Supporting farming communities to develop a sustainable food source
Send a Cow
Tuesday, May 16, 2017
Taro is a root vegetable, grown and used as a staple food in Southern Ethiopia. As a seasonable crop with a shelf life of just 10 weeks, it floods the market during harvesting season resulting in low prices for farmers during this period. For the rest of the year, food and income is scarce, resulting in wide food insecurity.
Send a Cow Ethiopia worked with local communities to develop a more effective and efficient way of using taro, creating a system to use it as food source all year.
By converting fresh taro into dried chips and then grinding it to flour, the taro can be stored for up to 18 months, creating a reliable source of food and allowing 300 farmers to increase its value at market by up to 72%. Families can now use the taro flour through the hunger months to produce injera, an Ethiopian bread, along with other food from recipes developed by Send a Cow staff. This food provides a valuable source of zinc, starch, and beta carotene throughout the year.
As well as increasing income and food security, the taro project has also helped to build a stronger sense of community by transforming separate groups of farmers into co-operatives which benefit all.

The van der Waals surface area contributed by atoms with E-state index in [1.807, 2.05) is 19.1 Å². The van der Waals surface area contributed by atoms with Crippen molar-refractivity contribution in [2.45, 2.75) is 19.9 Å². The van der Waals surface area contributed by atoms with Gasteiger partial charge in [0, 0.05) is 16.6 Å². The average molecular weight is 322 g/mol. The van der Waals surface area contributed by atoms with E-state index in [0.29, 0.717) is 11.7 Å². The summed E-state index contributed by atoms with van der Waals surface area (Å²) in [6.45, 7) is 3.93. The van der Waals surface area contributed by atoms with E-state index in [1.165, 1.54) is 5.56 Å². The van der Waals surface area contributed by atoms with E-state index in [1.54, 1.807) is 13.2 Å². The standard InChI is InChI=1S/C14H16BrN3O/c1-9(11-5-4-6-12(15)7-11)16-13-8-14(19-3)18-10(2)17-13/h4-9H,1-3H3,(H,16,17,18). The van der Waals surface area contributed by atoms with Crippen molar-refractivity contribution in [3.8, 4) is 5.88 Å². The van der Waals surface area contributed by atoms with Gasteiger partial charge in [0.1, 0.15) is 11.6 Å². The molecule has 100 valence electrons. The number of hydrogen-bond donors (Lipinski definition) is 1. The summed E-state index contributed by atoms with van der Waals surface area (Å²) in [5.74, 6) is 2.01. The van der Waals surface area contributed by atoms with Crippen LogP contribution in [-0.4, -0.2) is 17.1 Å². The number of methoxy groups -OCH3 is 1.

The project has been so successful in part due to the large involvement and buy-in of the farmers themselves. Rather than just offering them a one-off product like a sheep or cow, Send a Cow has empowered local communities by equipping them with practical knowledge to permanently improve their livelihoods. Farmers see the results for themselves, and realise for the potential for long term change, so are willing to push forward with a project they may otherwise deem too risky.
The project is simple, with locally adaptive techniques that can be adopted by all. Send a Cow now plans to work with local and national governments to scale it up to other areas where taro is grown.